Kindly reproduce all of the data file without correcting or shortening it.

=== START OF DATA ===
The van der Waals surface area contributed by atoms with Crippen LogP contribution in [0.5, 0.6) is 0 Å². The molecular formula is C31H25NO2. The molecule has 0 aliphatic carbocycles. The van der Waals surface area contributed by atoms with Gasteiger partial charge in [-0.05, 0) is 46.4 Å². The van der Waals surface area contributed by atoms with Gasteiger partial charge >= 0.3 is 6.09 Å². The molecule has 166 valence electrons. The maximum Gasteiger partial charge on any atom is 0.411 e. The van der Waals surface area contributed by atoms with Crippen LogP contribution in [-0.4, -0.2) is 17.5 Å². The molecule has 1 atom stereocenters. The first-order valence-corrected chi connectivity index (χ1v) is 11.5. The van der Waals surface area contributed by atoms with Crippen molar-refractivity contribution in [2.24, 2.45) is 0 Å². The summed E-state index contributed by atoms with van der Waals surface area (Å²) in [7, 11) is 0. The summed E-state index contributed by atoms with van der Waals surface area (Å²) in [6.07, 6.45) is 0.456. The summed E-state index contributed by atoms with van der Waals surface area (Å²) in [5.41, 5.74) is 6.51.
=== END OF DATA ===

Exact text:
The van der Waals surface area contributed by atoms with Crippen LogP contribution in [0.5, 0.6) is 0 Å². The molecular formula is C31H25NO2. The molecule has 0 aliphatic carbocycles. The van der Waals surface area contributed by atoms with Gasteiger partial charge in [-0.05, 0) is 46.4 Å². The van der Waals surface area contributed by atoms with Gasteiger partial charge >= 0.3 is 6.09 Å². The molecule has 166 valence electrons. The maximum Gasteiger partial charge on any atom is 0.411 e. The van der Waals surface area contributed by atoms with Crippen LogP contribution in [-0.4, -0.2) is 17.5 Å². The molecule has 1 atom stereocenters. The first-order valence-corrected chi connectivity index (χ1v) is 11.5. The van der Waals surface area contributed by atoms with Crippen molar-refractivity contribution in [2.24, 2.45) is 0 Å². The summed E-state index contributed by atoms with van der Waals surface area (Å²) in [7, 11) is 0. The summed E-state index contributed by atoms with van der Waals surface area (Å²) in [6.07, 6.45) is 0.456. The summed E-state index contributed by atoms with van der Waals surface area (Å²) in [5.41, 5.74) is 6.51.